Last updated on 05/7/2021

Understanding light propagation in an optical fiber by ray optics gives an intuitive understanding and, in fact, is a good approximation if the size of the core is much larger than the wavelength guided in the optical fiber. The electromagnetic properties of an optical fiber, however, become essential as the size of the waveguide becomes closer to the wavelength. The concept of modes in an optical waveguide is one of the most important concepts when analyzing an optical fiber using electromagnetics.

Figure 1: Schematic of optical fiber and guided modes.

Figure 1 shows schematically a longitudinally uniform optical fiber and examples of modes. Each mode maintains the distribution of the electromagnetic field in the x-y plane (modal-field distribution) as it propagates in the z-direction. Modes are determined once the refractive-index profile and the angular frequency of light \(\omega\) (\(\omega=2\pi C_0/\lambda\) where \(C_0\) is the speed of light in vacuum) are given, the electromagnetic field of the mode at an arbitrary position and time is given as follows:

\( \mathbf{E}_{\beta}(x,y,z,t)=\mathbf{E}_{\beta}(x,y)e^{i(\omega t – \beta z)}, \) \( \mathbf{H}_{\beta}(x,y,z,t)=\mathbf{H}_{\beta}(x,y)e^{i(\omega t – \beta z)}. \)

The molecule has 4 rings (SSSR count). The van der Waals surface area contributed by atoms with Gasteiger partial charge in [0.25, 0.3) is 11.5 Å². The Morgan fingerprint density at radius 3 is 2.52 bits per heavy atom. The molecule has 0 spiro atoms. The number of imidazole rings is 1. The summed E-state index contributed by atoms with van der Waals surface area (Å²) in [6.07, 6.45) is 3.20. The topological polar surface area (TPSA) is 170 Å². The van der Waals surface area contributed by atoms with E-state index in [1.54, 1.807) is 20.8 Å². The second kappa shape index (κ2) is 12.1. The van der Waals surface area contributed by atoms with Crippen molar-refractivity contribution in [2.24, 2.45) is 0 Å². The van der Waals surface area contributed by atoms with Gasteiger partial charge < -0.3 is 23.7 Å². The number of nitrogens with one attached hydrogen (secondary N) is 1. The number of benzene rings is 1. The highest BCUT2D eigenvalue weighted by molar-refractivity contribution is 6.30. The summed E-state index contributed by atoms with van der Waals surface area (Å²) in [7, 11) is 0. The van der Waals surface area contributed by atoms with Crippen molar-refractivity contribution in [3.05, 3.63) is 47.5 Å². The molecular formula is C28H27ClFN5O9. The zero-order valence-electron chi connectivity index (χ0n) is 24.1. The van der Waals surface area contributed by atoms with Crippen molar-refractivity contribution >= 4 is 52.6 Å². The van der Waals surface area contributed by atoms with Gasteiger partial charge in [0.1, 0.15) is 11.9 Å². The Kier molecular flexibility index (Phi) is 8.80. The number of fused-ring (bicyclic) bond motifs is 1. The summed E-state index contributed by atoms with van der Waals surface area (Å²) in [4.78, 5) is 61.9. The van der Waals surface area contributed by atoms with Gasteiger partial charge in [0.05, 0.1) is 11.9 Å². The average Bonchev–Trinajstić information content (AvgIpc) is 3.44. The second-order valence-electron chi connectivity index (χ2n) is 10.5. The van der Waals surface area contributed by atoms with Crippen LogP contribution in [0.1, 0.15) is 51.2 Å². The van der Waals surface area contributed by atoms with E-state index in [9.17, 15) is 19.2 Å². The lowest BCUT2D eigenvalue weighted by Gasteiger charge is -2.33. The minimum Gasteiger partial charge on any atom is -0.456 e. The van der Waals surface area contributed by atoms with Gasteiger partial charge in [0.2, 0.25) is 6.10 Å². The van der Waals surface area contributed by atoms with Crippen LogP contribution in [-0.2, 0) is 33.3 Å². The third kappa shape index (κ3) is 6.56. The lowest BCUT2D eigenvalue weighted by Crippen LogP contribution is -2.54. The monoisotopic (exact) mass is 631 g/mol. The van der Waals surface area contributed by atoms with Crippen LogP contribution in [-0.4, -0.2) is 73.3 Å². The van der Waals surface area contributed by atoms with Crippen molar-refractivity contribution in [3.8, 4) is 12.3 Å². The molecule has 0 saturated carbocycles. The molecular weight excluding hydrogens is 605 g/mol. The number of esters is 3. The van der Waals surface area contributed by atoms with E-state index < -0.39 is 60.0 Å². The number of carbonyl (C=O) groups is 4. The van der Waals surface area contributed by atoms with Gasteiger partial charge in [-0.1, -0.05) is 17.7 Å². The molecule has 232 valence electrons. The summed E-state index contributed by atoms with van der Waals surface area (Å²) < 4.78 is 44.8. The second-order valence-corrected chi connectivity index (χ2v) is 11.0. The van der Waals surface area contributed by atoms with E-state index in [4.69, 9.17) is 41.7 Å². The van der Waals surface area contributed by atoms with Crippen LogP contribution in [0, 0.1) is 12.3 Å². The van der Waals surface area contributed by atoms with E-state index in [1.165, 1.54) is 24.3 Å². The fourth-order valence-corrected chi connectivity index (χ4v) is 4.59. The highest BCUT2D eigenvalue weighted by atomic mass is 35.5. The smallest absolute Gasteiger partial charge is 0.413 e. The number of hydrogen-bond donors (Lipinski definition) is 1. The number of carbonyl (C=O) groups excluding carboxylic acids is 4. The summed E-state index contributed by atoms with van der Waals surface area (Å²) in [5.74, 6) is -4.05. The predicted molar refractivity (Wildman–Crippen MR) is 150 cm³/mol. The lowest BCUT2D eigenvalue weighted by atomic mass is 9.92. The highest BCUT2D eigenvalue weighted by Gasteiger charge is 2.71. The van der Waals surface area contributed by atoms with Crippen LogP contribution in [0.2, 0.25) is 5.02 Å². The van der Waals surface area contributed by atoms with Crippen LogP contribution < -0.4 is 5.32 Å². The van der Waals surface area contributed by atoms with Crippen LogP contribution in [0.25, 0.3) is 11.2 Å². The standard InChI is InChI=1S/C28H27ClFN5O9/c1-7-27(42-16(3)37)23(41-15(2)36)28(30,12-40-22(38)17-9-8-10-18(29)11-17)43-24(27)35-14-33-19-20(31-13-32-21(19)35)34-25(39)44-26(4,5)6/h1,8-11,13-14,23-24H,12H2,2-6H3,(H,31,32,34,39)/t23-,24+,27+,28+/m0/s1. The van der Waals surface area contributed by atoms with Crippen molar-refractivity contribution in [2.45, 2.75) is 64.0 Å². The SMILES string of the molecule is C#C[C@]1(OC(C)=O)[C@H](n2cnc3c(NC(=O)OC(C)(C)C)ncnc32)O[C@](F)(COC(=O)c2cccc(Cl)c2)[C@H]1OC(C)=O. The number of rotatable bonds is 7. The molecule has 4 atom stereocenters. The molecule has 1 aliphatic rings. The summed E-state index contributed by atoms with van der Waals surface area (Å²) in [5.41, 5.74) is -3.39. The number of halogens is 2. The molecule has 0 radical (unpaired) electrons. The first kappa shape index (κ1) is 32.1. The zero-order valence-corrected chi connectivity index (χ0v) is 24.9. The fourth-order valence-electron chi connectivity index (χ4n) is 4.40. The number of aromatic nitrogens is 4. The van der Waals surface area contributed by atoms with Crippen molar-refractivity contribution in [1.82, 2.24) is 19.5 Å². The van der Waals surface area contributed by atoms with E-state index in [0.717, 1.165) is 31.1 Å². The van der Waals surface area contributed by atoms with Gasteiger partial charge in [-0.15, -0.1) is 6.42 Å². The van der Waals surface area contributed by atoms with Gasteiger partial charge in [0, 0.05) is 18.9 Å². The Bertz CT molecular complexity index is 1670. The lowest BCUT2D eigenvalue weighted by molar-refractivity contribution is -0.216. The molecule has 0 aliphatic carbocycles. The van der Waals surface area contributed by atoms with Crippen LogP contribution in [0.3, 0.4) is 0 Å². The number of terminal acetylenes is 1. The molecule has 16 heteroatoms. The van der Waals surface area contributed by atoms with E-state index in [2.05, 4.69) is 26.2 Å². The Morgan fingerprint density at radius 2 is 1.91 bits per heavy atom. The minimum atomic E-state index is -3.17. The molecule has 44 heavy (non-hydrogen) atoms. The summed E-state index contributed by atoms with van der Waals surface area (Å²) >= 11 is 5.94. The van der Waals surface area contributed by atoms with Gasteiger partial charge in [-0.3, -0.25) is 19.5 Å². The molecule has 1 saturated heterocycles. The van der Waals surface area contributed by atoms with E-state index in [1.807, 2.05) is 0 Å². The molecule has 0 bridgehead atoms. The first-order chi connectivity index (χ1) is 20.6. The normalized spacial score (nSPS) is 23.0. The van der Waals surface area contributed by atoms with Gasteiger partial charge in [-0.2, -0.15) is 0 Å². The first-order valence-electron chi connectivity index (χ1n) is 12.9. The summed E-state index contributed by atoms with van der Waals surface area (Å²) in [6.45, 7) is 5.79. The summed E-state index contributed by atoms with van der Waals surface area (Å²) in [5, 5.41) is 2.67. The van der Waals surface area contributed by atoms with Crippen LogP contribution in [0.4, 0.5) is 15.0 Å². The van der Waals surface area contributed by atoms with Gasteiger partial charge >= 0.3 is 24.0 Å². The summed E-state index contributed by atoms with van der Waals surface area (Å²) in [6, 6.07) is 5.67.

The propagation constant \(\beta\) of each mode is provided by solving an eigenvalue problem (which is determined by the refractive-index profile and angular frequency \(\omega\)), and the modal-field distribution \(\mathbf{E}_{\beta}(x,y)\) or \(\mathbf{H}_{\beta}(x,y)\) is the eigenstate for the eigenvalue.

The modal-field distribution is generally either oscillatory or evanescent in the transverse direction. If the modal-field distribution is oscillatory in the core and evanescent in the cladding, the mode is confined in the core as the modal-field distribution rapidly decays in the cladding. These modes are referred to as guided modes. Guided mode is the most important type of modes and is often simply referred to as “mode”.

A set of guided modes with the same (or very close) \(\beta\) generally show very similar characteristics (e.g. modal-field distribution) except their polarization states; this set of modes is called a mode class. An optical fiber with a large core guides multiple mode classes and the fiber is called a multimode fiber. The number of mode classes reduces as the size of the core decreases, and when the size becomes sufficiently small, only one mode class is allowed. This fiber is called a single-mode fiber.